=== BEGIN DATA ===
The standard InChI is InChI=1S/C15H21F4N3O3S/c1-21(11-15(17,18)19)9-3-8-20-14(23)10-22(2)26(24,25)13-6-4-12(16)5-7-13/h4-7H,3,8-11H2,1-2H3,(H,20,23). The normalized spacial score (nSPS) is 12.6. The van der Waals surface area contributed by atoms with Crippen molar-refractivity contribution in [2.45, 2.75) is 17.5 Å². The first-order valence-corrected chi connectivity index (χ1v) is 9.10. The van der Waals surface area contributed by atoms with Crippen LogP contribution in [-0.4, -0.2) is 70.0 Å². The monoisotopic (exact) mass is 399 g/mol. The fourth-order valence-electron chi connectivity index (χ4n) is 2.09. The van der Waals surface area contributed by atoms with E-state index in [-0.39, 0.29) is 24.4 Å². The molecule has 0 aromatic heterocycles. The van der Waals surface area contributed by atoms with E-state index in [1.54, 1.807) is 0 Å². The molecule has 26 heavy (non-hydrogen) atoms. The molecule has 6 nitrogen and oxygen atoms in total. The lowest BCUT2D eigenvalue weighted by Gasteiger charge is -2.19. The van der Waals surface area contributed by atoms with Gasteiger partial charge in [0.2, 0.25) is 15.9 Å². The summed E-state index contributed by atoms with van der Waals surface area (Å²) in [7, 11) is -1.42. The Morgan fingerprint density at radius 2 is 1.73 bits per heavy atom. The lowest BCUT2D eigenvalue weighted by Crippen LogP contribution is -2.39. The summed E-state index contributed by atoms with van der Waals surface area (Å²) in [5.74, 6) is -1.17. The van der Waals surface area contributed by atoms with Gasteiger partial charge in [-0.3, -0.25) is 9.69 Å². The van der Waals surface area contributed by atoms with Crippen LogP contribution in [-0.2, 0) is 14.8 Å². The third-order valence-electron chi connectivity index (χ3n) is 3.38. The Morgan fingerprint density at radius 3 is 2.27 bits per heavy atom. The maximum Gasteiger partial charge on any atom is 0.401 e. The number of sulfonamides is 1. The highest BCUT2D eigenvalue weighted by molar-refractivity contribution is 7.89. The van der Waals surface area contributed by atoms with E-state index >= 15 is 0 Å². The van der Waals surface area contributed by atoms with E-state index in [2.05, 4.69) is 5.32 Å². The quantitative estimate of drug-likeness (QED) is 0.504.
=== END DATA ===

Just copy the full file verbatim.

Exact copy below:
The standard InChI is InChI=1S/C15H21F4N3O3S/c1-21(11-15(17,18)19)9-3-8-20-14(23)10-22(2)26(24,25)13-6-4-12(16)5-7-13/h4-7H,3,8-11H2,1-2H3,(H,20,23). The normalized spacial score (nSPS) is 12.6. The van der Waals surface area contributed by atoms with Crippen molar-refractivity contribution in [2.45, 2.75) is 17.5 Å². The first-order valence-corrected chi connectivity index (χ1v) is 9.10. The van der Waals surface area contributed by atoms with Crippen LogP contribution in [-0.4, -0.2) is 70.0 Å². The monoisotopic (exact) mass is 399 g/mol. The fourth-order valence-electron chi connectivity index (χ4n) is 2.09. The van der Waals surface area contributed by atoms with E-state index in [-0.39, 0.29) is 24.4 Å². The molecule has 0 aromatic heterocycles. The van der Waals surface area contributed by atoms with E-state index in [1.54, 1.807) is 0 Å². The molecule has 26 heavy (non-hydrogen) atoms. The molecule has 6 nitrogen and oxygen atoms in total. The lowest BCUT2D eigenvalue weighted by Gasteiger charge is -2.19. The van der Waals surface area contributed by atoms with Gasteiger partial charge in [0.2, 0.25) is 15.9 Å². The summed E-state index contributed by atoms with van der Waals surface area (Å²) in [7, 11) is -1.42. The Morgan fingerprint density at radius 2 is 1.73 bits per heavy atom. The lowest BCUT2D eigenvalue weighted by Crippen LogP contribution is -2.39. The summed E-state index contributed by atoms with van der Waals surface area (Å²) in [5.74, 6) is -1.17. The van der Waals surface area contributed by atoms with Gasteiger partial charge in [-0.3, -0.25) is 9.69 Å². The van der Waals surface area contributed by atoms with Crippen LogP contribution in [-0.2, 0) is 14.8 Å². The third-order valence-electron chi connectivity index (χ3n) is 3.38. The Morgan fingerprint density at radius 3 is 2.27 bits per heavy atom. The maximum Gasteiger partial charge on any atom is 0.401 e. The number of sulfonamides is 1. The highest BCUT2D eigenvalue weighted by molar-refractivity contribution is 7.89. The van der Waals surface area contributed by atoms with E-state index >= 15 is 0 Å². The van der Waals surface area contributed by atoms with E-state index in [2.05, 4.69) is 5.32 Å². The quantitative estimate of drug-likeness (QED) is 0.504.